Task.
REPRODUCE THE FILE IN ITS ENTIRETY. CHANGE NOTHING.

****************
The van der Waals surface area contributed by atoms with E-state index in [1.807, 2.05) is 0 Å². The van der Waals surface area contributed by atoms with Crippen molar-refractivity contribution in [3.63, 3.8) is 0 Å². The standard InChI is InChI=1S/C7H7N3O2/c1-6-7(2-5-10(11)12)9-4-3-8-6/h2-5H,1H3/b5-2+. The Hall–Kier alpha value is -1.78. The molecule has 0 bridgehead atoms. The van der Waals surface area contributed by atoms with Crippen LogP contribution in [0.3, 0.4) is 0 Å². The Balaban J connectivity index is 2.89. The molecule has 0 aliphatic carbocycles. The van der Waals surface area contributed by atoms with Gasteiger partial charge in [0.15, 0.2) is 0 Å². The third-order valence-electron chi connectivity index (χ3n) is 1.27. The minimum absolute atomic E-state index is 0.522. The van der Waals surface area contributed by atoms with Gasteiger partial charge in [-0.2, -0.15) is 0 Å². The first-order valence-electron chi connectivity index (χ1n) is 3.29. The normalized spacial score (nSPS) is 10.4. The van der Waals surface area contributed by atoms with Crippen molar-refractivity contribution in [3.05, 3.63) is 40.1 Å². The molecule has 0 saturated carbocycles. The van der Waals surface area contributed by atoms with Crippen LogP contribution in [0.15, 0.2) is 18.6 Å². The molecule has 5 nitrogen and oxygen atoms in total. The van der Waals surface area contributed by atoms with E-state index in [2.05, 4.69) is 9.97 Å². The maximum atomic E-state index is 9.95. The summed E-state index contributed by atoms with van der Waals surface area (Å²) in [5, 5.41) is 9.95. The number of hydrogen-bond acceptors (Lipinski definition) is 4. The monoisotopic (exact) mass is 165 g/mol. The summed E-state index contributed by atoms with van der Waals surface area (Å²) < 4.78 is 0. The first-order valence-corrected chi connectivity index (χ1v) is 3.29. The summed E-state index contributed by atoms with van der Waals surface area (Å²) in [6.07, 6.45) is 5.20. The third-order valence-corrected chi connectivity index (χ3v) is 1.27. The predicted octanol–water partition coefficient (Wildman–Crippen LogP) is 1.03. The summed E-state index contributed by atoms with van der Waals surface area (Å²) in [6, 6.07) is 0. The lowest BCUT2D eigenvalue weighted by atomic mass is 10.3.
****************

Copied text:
The van der Waals surface area contributed by atoms with E-state index in [1.807, 2.05) is 0 Å². The van der Waals surface area contributed by atoms with Crippen molar-refractivity contribution in [3.63, 3.8) is 0 Å². The standard InChI is InChI=1S/C7H7N3O2/c1-6-7(2-5-10(11)12)9-4-3-8-6/h2-5H,1H3/b5-2+. The Hall–Kier alpha value is -1.78. The molecule has 0 bridgehead atoms. The van der Waals surface area contributed by atoms with Crippen LogP contribution in [0.3, 0.4) is 0 Å². The Balaban J connectivity index is 2.89. The molecule has 0 aliphatic carbocycles. The van der Waals surface area contributed by atoms with Gasteiger partial charge in [0.15, 0.2) is 0 Å². The third-order valence-electron chi connectivity index (χ3n) is 1.27. The minimum absolute atomic E-state index is 0.522. The van der Waals surface area contributed by atoms with Gasteiger partial charge in [-0.2, -0.15) is 0 Å². The first-order valence-electron chi connectivity index (χ1n) is 3.29. The normalized spacial score (nSPS) is 10.4. The van der Waals surface area contributed by atoms with Crippen molar-refractivity contribution in [3.05, 3.63) is 40.1 Å². The molecule has 0 saturated carbocycles. The van der Waals surface area contributed by atoms with Crippen LogP contribution in [0.15, 0.2) is 18.6 Å². The molecule has 5 nitrogen and oxygen atoms in total. The van der Waals surface area contributed by atoms with E-state index in [2.05, 4.69) is 9.97 Å². The maximum atomic E-state index is 9.95. The summed E-state index contributed by atoms with van der Waals surface area (Å²) in [5, 5.41) is 9.95. The number of hydrogen-bond acceptors (Lipinski definition) is 4. The monoisotopic (exact) mass is 165 g/mol. The summed E-state index contributed by atoms with van der Waals surface area (Å²) < 4.78 is 0. The first-order valence-corrected chi connectivity index (χ1v) is 3.29. The summed E-state index contributed by atoms with van der Waals surface area (Å²) in [6.07, 6.45) is 5.20. The third-order valence-corrected chi connectivity index (χ3v) is 1.27. The predicted octanol–water partition coefficient (Wildman–Crippen LogP) is 1.03. The summed E-state index contributed by atoms with van der Waals surface area (Å²) in [6, 6.07) is 0. The lowest BCUT2D eigenvalue weighted by atomic mass is 10.3.